Pedro Romero comes closest to the embodiment of Hemingway’s hero. This handsome, nineteen-year-old, a promising matador, almost immediately enchants Brett. Pedro, a courageous personality who repeatedly challenges death in his occupation, is not afraid in the bullring and controls the bulls like a master. Pedro is the first man since Jake who causes Brett to lose her self-control: “‘I can’t help it. I’m a goner now, anyway. Don’t you see the difference? I’ve got to do something. I’ve got to do something I really want to do. I’ve lost my self-respect” (183, Ch. 16)
On the other hand, Pedro balances his self-control in his first encounter with Brett: “He felt there was something between them. He must have felt it when Brett gave him her hand. He was being very careful” (185, Ch. 16) Pedro assures new pleasure to Brett who falls in love with him in the scene between Pedro and Cohn described previously, Pedro represents his confidence and strong will. Knocked. In the scene between Pedro and Cohn narrated previously, Pedro represents his faith and strong will. He has knocked downtime and time again; Pedro stands up each time declining the situation to be beaten. His managed and great behavior in an unusual situation contrasts verily with Cohn’s terror and flaw. (Strychacz, pp. 245-67)
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Finally, Pedro and Brett eloped but when the demands of Pedro too much from her, Brett asks him to leave, “‘He was ashamed of me for a while, you know. He wanted me to grow my hair out. He said it would make me more womanly.” furthermore, Pedro “really wanted to marry” Brett because “‘he wanted to make it sure [Brett] could never go away from him’” (242, Ch. 19). Pedro will not tolerate his dreams for a woman and will not ignore Brett’s character even though he loves her. In his affair with Brett, he has committed as per his rules and when he examines that his ideal is impracticable for Brett to acknowledge, he leaves willingly. Pedro has been left uncontaminated by Brett, supporting his strong-willed, correct behavior. Additionally, Pedro leaves without brood like Cohn or whining like Mike.
Brett’s choice to accept or reject particular qualities in each of the four men she becomes involved with helping define Hemingway’s male hero. Mike is not reliant on Brett but does not preserve his self-esteem and self-discipline in his drunken negligence. Cohn is a bad-tempered, weak, long-suffering adolescent who has little understanding of others or himself. Pedro is the near-perfect one of strength, courage, and confidence. Jake is the minor translation of this perfection as the hero of the novel. Hence, Hemingway’s ideal hero is self-controlled, self-reliant, and fearless. He is a man of accomplishment and he does not, under any circumstances, go short in his viewpoint or principles (Nissen, pp. 42-57).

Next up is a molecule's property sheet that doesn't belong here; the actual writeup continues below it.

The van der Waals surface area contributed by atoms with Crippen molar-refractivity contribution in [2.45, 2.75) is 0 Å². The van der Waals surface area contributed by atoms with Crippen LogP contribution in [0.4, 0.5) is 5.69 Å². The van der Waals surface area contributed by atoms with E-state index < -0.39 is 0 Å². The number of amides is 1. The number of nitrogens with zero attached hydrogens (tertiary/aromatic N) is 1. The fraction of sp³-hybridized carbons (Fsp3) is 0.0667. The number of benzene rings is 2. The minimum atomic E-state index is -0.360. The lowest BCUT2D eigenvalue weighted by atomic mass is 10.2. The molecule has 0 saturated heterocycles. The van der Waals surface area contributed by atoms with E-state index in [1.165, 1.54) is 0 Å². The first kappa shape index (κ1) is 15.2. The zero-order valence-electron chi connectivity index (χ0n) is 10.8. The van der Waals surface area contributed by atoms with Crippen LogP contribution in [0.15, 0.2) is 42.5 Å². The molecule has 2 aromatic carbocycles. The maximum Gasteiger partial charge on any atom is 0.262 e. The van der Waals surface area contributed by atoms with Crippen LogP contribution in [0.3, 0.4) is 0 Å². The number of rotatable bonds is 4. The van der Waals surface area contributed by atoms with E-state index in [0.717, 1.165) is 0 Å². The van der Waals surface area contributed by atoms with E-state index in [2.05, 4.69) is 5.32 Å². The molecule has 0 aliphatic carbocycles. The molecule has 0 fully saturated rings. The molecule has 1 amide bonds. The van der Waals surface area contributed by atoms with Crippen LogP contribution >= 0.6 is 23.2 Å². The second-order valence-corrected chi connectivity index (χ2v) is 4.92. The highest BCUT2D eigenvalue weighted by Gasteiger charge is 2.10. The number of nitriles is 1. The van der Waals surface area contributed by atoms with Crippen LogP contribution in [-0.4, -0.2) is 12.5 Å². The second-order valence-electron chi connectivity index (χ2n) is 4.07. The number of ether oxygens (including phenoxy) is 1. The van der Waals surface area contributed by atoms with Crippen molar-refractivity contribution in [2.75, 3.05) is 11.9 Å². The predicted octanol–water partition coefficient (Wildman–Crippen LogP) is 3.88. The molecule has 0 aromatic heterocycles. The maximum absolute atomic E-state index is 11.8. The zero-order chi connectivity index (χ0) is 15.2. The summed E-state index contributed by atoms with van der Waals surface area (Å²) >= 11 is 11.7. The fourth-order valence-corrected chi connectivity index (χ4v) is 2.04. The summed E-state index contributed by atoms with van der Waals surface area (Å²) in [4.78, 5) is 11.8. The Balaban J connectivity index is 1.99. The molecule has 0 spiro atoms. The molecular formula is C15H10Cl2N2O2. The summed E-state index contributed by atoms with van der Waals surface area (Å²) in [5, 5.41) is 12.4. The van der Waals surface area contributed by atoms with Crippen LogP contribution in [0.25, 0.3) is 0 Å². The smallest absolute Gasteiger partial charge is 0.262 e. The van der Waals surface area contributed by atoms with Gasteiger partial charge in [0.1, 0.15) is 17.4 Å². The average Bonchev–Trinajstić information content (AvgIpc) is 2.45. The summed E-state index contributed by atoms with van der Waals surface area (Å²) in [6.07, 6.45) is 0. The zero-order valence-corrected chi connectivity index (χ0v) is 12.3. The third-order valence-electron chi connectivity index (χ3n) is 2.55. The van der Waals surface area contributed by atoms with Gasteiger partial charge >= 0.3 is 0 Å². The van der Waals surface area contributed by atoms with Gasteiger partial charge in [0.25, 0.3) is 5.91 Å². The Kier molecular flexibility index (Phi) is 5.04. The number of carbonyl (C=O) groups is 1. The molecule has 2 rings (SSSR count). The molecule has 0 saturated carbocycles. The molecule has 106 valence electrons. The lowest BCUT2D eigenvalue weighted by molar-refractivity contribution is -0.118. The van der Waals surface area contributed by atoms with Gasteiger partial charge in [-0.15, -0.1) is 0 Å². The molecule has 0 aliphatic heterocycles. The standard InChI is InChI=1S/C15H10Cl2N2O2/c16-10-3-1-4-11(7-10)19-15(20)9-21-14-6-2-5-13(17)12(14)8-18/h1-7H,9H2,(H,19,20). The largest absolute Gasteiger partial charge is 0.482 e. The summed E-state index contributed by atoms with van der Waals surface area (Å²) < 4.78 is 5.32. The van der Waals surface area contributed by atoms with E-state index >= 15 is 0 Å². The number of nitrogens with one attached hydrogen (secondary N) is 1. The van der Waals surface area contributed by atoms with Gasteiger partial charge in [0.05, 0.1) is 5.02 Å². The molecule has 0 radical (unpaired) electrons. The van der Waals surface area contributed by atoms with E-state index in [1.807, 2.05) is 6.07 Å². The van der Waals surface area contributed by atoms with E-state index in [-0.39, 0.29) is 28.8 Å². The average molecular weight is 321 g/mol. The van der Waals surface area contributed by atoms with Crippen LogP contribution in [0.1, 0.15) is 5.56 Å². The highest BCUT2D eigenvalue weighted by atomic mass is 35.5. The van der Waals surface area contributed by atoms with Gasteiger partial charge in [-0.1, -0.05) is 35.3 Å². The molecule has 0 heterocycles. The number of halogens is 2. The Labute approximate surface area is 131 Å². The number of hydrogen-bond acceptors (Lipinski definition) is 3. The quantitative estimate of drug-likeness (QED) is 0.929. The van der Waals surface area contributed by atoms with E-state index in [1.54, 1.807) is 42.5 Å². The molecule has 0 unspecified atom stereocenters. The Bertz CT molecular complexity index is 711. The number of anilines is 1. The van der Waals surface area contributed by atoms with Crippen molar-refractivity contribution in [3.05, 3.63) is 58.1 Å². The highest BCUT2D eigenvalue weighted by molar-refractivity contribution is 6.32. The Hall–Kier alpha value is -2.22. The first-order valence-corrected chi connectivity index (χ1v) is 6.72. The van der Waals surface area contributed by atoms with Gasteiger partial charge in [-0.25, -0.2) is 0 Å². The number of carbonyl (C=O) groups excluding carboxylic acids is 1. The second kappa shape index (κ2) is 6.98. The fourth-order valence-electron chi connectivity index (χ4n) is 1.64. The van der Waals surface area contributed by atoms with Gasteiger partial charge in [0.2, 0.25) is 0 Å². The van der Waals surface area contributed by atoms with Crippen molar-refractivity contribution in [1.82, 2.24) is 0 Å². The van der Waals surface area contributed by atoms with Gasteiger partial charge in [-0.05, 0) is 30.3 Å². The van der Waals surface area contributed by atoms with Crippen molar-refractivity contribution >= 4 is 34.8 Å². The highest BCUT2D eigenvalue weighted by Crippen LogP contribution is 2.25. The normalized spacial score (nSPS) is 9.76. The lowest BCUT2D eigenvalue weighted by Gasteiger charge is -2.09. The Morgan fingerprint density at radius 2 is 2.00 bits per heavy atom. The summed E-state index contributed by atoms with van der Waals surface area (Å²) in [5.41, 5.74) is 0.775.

The supposed hero of the novel Jake is confronted by his misery in the deepest sense possible, and because the traditional ways in which masculinity is defined are insufficient and impossible for him. Jake desires the power and courage to deal with his weakness because he has not yet accustomed to this weakness. It is ironic that Cohn, as a character least like the Hemingway man, has slept with Brett, while Jake will never be able to perform this kind of action. Cohn so poorly performs the roles of an actual man, Hemingway involves the sexual invader of a woman does not alone fulfills the meaning of masculinity. However, Jake comes short to satisfy other perquisites of the Hemingway man as he diverges from his moral principals. Jake examines that Brett is fascinated by Pedro’s tactful control and unusual smartness and acknowledges the possibility of fulfilling her sexual desires with the most ideal case of manhood that he can offer in place of himself.
The trust of a long-time friend is thus betrayed by Jake, Montoya; fear that rising stars may be spoiled women. Regardless of his carnal impotence, Jake’s real weakness is the powerlessness of his will, and the hypothetical hero of the novel is flawed due to his failure to adhere to what he believes is right and wrong. Hemingway abstains from demonstrating a real hero of this novel. In the absence of a primary male model, Hemingway deceives the larger socio-cultural theories about men and masculinity and needs the conventional sources in which they are defined in his society.
In recent times much disrespect has been mound on the Hemingway hero. We think we know the type: a macho male always bragging about how big and strong he is. Everything he does is a test of manliness; if he doesn’t take chances, even foolish ones, he’s a coward or effeminate; if he hurts, he doesn’t cry but holds everything in. To us, there’s something funny and old-fashioned in such a caricature of a man. But like most popular images this model of a Hemingway hero is only a partial portrait. The truth is more complex. Certainly, Hemingway hated anything effeminate in a man, but there’s much evidence to suggest that his macho image was a mask that covered his insecurities about his manhood. As he became more famous he modeled his image on the tragic heroes of his books.